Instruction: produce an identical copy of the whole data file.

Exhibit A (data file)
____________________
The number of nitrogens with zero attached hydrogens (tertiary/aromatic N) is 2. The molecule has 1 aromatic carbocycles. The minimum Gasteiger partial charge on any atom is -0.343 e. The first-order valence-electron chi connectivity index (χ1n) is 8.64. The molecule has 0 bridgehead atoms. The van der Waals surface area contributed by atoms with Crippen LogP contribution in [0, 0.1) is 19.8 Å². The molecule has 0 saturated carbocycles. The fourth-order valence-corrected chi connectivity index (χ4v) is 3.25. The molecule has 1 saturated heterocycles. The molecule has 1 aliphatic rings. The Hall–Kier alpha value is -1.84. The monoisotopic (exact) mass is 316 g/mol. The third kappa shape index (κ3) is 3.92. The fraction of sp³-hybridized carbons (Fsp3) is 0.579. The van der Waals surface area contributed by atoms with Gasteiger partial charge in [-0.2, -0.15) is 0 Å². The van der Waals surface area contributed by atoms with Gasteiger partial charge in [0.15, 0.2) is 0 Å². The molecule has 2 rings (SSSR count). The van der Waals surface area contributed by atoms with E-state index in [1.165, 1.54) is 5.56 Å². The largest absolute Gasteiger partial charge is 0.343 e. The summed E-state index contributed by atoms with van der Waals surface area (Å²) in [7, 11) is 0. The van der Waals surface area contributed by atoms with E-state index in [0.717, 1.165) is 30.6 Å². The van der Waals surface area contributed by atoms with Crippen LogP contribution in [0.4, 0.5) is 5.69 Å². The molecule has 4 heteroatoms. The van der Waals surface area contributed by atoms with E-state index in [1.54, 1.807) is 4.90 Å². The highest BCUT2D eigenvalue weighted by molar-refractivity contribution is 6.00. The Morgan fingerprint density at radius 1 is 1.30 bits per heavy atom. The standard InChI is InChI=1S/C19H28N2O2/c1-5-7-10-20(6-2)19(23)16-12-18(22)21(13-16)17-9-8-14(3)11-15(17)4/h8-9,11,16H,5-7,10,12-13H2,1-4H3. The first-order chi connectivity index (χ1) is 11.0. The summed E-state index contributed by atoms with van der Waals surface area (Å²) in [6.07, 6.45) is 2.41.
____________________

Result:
The number of nitrogens with zero attached hydrogens (tertiary/aromatic N) is 2. The molecule has 1 aromatic carbocycles. The minimum Gasteiger partial charge on any atom is -0.343 e. The first-order valence-electron chi connectivity index (χ1n) is 8.64. The molecule has 0 bridgehead atoms. The van der Waals surface area contributed by atoms with Crippen LogP contribution in [0, 0.1) is 19.8 Å². The molecule has 0 saturated carbocycles. The fourth-order valence-corrected chi connectivity index (χ4v) is 3.25. The molecule has 1 saturated heterocycles. The molecule has 1 aliphatic rings. The Hall–Kier alpha value is -1.84. The monoisotopic (exact) mass is 316 g/mol. The third kappa shape index (κ3) is 3.92. The fraction of sp³-hybridized carbons (Fsp3) is 0.579. The van der Waals surface area contributed by atoms with Gasteiger partial charge in [-0.2, -0.15) is 0 Å². The van der Waals surface area contributed by atoms with Gasteiger partial charge in [0.15, 0.2) is 0 Å². The molecule has 2 rings (SSSR count). The van der Waals surface area contributed by atoms with E-state index in [1.165, 1.54) is 5.56 Å². The largest absolute Gasteiger partial charge is 0.343 e. The summed E-state index contributed by atoms with van der Waals surface area (Å²) in [7, 11) is 0. The van der Waals surface area contributed by atoms with E-state index in [0.717, 1.165) is 30.6 Å². The van der Waals surface area contributed by atoms with Crippen LogP contribution in [0.4, 0.5) is 5.69 Å². The molecule has 4 heteroatoms. The van der Waals surface area contributed by atoms with E-state index in [1.54, 1.807) is 4.90 Å². The highest BCUT2D eigenvalue weighted by molar-refractivity contribution is 6.00. The Morgan fingerprint density at radius 1 is 1.30 bits per heavy atom. The standard InChI is InChI=1S/C19H28N2O2/c1-5-7-10-20(6-2)19(23)16-12-18(22)21(13-16)17-9-8-14(3)11-15(17)4/h8-9,11,16H,5-7,10,12-13H2,1-4H3. The first-order chi connectivity index (χ1) is 11.0. The summed E-state index contributed by atoms with van der Waals surface area (Å²) in [6.07, 6.45) is 2.41.